Daring to Care

The most effective technical leader I ever worked with had a track record for coming onto a project and whipping it into shape. His ideas were not groundbreaking. He was not a genius engineer. He was a smart guy, but not necessarily the smartest guy in the room. He wasn't an expert politician, or a charmer. His superpower was that he simply cared more than anyone else around him about the project's success, and he would not back down when implementing improvements. When he noticed an area for improvement, he just did whatever it took to fix it. He would calmly but with absolute persistence run through his argument with whoever he needed to convince that it was the right thing to do. It didn't matter how many people he had to convince, how high up they were, how difficult it was to convince them. He just wouldn't stop if he knew he was right. No improvement was too small or too big. I remember him saying to me once that he didn't understand why people around him would acknowledge obvious problems, but not fix them themselves. What I didn't say, but was thinking silently, was "because no one else here cares as much as you do."

There's risk that comes with caring about something. If I take the initiative to fix the slow build process, then I'm now responsible for it. If I break something, everyone's going to look at me. I might have to talk to the Infrastructure team. Jeez, those guys take so long to get back to you. I'll have to open tickets. I might have to bother people I don't know well to make my task their priority. The build process works now, right? Yeah, it takes longer than it probably needs to, but it works. Do I really care enough to take all this on?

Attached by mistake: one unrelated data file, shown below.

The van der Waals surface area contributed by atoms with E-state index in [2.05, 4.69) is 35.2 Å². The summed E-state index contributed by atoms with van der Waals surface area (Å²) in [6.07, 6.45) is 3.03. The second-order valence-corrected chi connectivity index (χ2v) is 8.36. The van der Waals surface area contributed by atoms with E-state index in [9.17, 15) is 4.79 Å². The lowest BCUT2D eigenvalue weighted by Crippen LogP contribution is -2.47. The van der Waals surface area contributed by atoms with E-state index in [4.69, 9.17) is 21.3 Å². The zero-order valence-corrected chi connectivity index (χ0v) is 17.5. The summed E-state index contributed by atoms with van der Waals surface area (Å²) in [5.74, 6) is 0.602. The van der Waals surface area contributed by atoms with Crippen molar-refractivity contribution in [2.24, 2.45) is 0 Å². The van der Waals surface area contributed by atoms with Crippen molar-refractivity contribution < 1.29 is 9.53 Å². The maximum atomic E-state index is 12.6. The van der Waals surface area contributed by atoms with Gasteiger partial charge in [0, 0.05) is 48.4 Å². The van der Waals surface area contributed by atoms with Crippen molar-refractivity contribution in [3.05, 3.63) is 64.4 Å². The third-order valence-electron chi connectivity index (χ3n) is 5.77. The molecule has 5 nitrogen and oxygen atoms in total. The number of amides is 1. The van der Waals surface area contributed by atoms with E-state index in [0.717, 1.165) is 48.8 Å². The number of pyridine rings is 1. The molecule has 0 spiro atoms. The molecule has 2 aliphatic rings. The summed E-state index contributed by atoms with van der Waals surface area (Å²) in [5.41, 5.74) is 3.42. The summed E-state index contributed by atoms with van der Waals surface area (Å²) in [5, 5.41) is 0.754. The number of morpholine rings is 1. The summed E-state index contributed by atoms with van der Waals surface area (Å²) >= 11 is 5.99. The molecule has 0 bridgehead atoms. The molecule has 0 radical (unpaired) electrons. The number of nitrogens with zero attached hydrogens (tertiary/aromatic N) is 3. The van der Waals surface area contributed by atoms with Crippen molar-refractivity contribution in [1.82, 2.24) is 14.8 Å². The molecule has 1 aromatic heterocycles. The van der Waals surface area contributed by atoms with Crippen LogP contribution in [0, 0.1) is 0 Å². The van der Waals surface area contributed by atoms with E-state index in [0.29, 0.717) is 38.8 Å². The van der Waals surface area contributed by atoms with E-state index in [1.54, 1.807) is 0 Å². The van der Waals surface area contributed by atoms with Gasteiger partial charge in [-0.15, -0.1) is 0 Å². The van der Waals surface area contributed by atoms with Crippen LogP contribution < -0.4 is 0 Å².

The individuals who rise to the top aren't always the smartest, the most creative, the most charming. They just give a damn. They care more than the people around them. When someone truly cares, they will find no shortage of problems to solve around them. They will find solutions. They will push through objections. They will argue with people. They will take on responsibility for things they don't strictly need to, things no one asked them to take responsibility for.

The open question is: How do you get someone to care? Why do some people care so much more about a project than those around them? Those people are worth their weight in gold.